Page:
How to retrieve actual query plan for a specific stored procedure using Extended Events?

ScottM 331 Reputation points

Is there an example of how to define an extended event that will capture the actual query plan for a single / specific stored procedure each time it executes?

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A Microsoft extension to the ANSI SQL language that includes procedural programming, local variables, and various support functions.
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  1. Erland Sommarskog 106.8K Reputation points

    You could probably to this by setting up an event session with the appropriate filters.

    BUT DON'T DO THIS! At least not in production.

    If you create an event session with any of the events that captures the actual execution plan, all process will start to generate query plans, no matter the filtering. This is because the payload for the event is created first, before the filtering.

    When I have tested this with a workload that runs an optimised cursor (that is, many, short-running statements), I have seen performance penalty of a factor 12!

    If you really need to do this, use good ol' Trace instead. In my tests, the performance penalty was "only" a factor of 3.

    What is the actual problem you are trying to solve.

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  1. Erland Sommarskog 106.8K Reputation points

    Possibly expensive stored procedure (the original app author has moved on) and would like to view the actual query plan for a single stored proc in context of the running app.

    Makes sense.

    But as I said, it is not really recommendable. It is better to figure out exactly which SET options the application uses, and then run from SSMS. You can use the plan cache queries that Olaf posted to verify that you get the right options. To wit, I would expect that the entry used by the application has the highest execution_count. (Assuming that it is a static query without OPTION (RECOMPILE).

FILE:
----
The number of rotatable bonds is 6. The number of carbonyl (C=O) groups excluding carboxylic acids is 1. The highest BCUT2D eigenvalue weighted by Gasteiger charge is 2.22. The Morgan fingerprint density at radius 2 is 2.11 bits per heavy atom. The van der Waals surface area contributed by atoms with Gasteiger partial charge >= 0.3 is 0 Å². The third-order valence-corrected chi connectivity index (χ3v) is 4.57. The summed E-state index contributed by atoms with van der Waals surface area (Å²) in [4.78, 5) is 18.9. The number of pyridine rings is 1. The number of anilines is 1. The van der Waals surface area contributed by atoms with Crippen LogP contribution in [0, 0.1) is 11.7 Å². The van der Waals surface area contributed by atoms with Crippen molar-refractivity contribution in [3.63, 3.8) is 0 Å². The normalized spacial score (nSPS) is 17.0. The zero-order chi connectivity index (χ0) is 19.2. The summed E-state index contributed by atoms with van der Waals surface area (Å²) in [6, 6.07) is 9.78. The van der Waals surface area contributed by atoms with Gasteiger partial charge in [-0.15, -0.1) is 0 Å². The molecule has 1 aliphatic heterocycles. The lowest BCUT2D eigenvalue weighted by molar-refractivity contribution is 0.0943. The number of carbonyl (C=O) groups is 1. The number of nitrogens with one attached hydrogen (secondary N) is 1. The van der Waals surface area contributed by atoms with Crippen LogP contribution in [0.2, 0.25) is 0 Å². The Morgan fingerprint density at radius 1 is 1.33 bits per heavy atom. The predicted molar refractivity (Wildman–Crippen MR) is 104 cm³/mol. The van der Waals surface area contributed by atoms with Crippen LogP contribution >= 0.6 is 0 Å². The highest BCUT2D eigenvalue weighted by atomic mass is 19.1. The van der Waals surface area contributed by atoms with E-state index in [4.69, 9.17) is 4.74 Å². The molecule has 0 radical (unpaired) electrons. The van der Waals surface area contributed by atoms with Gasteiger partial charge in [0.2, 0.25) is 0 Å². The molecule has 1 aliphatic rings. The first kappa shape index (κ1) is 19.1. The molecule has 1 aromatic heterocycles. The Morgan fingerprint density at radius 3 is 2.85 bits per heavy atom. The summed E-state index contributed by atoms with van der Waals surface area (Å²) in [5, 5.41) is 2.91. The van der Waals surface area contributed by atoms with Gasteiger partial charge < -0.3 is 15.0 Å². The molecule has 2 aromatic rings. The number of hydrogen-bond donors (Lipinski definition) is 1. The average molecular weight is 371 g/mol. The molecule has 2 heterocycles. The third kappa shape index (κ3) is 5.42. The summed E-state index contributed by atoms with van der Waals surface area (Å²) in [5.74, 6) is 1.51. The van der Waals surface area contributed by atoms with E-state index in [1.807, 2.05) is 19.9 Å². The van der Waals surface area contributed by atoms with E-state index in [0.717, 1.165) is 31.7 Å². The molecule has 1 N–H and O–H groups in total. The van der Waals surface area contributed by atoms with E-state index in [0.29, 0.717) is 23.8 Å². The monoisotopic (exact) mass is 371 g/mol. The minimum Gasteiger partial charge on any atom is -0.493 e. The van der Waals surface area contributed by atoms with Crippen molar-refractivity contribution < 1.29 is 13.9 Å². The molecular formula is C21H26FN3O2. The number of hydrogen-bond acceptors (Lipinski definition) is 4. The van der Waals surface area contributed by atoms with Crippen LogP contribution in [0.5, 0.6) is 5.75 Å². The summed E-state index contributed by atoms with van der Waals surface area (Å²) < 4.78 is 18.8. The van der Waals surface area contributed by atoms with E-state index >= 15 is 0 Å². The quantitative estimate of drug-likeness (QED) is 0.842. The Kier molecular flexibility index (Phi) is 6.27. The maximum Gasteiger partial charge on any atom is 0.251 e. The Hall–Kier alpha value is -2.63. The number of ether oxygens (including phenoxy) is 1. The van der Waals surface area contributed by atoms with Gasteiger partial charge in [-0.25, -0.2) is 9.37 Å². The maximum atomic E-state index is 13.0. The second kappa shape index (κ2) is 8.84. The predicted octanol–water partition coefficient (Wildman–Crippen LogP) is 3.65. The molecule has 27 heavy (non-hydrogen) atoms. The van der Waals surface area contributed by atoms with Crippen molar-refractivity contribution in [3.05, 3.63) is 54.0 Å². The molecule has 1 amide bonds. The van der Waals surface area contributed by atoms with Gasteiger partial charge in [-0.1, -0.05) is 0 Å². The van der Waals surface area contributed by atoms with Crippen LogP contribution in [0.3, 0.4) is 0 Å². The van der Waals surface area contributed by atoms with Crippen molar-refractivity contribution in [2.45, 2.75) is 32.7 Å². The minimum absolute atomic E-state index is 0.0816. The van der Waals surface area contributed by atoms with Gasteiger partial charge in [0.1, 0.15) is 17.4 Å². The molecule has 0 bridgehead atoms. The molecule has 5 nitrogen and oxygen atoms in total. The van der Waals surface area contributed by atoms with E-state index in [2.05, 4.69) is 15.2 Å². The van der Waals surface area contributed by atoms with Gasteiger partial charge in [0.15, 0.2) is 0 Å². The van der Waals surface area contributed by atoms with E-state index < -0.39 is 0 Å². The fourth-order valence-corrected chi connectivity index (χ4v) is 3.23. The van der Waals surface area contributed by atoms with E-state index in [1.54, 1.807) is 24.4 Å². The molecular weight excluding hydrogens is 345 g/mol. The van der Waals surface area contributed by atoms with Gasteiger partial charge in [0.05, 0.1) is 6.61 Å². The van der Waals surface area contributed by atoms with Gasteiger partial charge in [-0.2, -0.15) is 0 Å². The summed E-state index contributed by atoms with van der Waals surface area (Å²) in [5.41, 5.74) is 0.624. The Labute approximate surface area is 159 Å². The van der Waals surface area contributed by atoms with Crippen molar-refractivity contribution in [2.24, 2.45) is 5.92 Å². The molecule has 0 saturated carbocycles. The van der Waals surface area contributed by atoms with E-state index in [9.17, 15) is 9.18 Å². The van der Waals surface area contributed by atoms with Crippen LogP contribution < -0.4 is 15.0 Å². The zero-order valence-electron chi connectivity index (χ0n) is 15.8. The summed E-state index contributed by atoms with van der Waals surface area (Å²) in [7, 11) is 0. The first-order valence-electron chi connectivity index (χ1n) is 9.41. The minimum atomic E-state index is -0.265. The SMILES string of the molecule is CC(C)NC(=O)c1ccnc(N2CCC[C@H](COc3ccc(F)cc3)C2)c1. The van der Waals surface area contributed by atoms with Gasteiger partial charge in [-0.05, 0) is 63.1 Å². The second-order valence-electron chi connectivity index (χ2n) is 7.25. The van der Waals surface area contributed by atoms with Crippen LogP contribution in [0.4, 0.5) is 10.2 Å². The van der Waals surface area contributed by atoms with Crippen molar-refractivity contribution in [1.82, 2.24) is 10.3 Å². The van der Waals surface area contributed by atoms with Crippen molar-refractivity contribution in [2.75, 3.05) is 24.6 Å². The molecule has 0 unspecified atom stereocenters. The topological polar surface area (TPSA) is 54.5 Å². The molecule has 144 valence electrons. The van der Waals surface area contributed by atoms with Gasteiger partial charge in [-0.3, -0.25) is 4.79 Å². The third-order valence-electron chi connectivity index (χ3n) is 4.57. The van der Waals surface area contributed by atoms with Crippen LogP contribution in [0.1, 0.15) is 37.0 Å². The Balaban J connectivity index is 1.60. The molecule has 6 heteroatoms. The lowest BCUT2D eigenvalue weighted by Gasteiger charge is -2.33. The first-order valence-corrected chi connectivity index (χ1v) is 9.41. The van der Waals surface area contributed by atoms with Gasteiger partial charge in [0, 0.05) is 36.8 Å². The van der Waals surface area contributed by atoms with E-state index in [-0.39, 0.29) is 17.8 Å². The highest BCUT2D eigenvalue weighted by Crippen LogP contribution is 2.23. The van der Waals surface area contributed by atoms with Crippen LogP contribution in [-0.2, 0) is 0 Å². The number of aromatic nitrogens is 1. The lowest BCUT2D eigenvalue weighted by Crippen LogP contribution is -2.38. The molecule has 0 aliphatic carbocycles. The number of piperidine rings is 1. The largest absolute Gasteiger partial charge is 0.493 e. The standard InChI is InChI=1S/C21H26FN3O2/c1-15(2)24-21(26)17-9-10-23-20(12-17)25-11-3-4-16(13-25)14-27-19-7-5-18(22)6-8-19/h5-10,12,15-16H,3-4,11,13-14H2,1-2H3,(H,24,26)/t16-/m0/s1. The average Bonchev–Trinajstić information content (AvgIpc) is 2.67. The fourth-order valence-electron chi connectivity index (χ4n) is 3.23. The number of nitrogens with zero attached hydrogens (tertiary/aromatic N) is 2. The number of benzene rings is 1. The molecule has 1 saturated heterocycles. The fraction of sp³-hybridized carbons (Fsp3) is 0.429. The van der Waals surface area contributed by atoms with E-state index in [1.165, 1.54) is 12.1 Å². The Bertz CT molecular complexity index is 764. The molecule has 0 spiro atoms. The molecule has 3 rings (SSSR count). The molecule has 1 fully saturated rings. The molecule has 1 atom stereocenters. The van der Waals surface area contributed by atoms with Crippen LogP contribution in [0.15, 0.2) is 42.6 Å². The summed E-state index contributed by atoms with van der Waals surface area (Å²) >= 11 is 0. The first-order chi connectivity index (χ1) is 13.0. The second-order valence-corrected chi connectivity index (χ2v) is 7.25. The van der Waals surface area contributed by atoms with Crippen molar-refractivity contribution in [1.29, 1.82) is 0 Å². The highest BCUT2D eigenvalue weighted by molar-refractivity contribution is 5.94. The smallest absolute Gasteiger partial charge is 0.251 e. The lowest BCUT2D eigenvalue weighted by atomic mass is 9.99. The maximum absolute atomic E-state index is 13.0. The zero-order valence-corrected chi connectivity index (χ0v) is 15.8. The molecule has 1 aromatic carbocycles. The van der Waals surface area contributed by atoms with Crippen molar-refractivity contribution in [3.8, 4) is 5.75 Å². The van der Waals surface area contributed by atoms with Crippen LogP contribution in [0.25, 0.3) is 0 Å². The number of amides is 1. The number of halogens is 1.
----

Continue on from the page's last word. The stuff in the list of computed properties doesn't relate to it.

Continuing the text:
If you are on SQL 2019, there is another option. You can do:


    Once the application has executed the procedure, you can use a variation of this query to get the actual plan:

    SELECT qp.query_plan
    FROM   (SELECT DISTINCT plan_handle, sql_handle FROM sys.dm_exec_query_stats) qs
    CROSS  APPLY sys.dm_exec_sql_text(qs.sql_handle) est
    CROSS  APPLY sys.dm_exec_query_plan_stats(qs.plan_handle) qp
    WHERE  est.objectid  = object_id (@procname)
      AND  est.dbid      = db_id(@dbname)

    A friend said to do this using extended events instead of profiler because profiler is slow and deprecated.

    Indeed, tracing with Profiler directly can be a true disaster. Most often you should run the trace server-side. Although, for this particular case, don't think there would be any difference, since the number of events are small.

    And, also true for many events, extended events has lower overhead than Trace. But in the particular case of actual execution plans, X-Events is unbelievably expensive.

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  2. Olaf Helper 43,166 Reputation points

    view the actual query plan for a single stored proc ...

    Why not querying the cached execution plans?

        dm_exec_sql_text.text AS TSQL_Text,
        dm_exec_query_stats.total_worker_time AS total_cpu_time,
    FROM sys.dm_exec_query_stats 
    CROSS APPLY sys.dm_exec_sql_text(dm_exec_query_stats.plan_handle)
    CROSS APPLY sys.dm_exec_query_plan(dm_exec_query_stats.plan_handle)
    INNER JOIN sys.databases
    ON dm_exec_sql_text.dbid = databases.database_id

    ... in context of the running app

    Do you think every app gets it's own execution plan for a SP?

  3. CathyJi-MSFT 21,126 Reputation points Microsoft Vendor

    Hi @ScottM ,

    Check if below MS blog could help you.

    Using xEvents to capture an Actual Execution Plan

    If the response is helpful, please click "Accept Answer" and upvote it, as this could help other community members looking for similar thread.

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